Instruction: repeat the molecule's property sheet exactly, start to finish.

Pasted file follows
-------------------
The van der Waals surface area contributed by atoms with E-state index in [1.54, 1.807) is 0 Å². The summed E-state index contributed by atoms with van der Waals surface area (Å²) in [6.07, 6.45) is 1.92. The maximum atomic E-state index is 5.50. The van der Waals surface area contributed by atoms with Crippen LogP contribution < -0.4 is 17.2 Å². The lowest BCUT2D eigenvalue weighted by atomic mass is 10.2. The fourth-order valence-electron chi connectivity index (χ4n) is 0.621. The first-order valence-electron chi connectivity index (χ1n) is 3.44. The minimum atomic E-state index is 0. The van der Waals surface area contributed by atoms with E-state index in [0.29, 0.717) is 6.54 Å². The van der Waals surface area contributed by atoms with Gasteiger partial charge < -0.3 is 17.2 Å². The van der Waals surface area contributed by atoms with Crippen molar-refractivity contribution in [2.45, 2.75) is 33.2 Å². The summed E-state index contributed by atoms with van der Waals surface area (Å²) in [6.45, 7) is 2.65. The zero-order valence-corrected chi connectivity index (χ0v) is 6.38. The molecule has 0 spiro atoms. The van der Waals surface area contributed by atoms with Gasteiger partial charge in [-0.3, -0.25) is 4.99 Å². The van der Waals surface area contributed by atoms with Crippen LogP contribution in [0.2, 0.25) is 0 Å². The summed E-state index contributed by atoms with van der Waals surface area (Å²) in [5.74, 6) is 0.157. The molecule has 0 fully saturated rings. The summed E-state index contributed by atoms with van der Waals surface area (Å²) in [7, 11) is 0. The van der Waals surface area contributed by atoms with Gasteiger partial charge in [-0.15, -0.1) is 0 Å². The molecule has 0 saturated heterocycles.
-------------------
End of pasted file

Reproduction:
The van der Waals surface area contributed by atoms with E-state index in [1.54, 1.807) is 0 Å². The summed E-state index contributed by atoms with van der Waals surface area (Å²) in [6.07, 6.45) is 1.92. The maximum atomic E-state index is 5.50. The van der Waals surface area contributed by atoms with Crippen LogP contribution < -0.4 is 17.2 Å². The lowest BCUT2D eigenvalue weighted by atomic mass is 10.2. The fourth-order valence-electron chi connectivity index (χ4n) is 0.621. The first-order valence-electron chi connectivity index (χ1n) is 3.44. The minimum atomic E-state index is 0. The van der Waals surface area contributed by atoms with E-state index in [0.29, 0.717) is 6.54 Å². The van der Waals surface area contributed by atoms with Gasteiger partial charge < -0.3 is 17.2 Å². The van der Waals surface area contributed by atoms with Crippen molar-refractivity contribution in [2.45, 2.75) is 33.2 Å². The summed E-state index contributed by atoms with van der Waals surface area (Å²) in [6.45, 7) is 2.65. The zero-order valence-corrected chi connectivity index (χ0v) is 6.38. The molecule has 0 spiro atoms. The van der Waals surface area contributed by atoms with Gasteiger partial charge in [-0.3, -0.25) is 4.99 Å². The van der Waals surface area contributed by atoms with Crippen LogP contribution in [0.2, 0.25) is 0 Å². The summed E-state index contributed by atoms with van der Waals surface area (Å²) in [5.74, 6) is 0.157. The molecule has 0 fully saturated rings. The summed E-state index contributed by atoms with van der Waals surface area (Å²) in [7, 11) is 0. The van der Waals surface area contributed by atoms with Gasteiger partial charge in [-0.15, -0.1) is 0 Å². The molecule has 0 saturated heterocycles.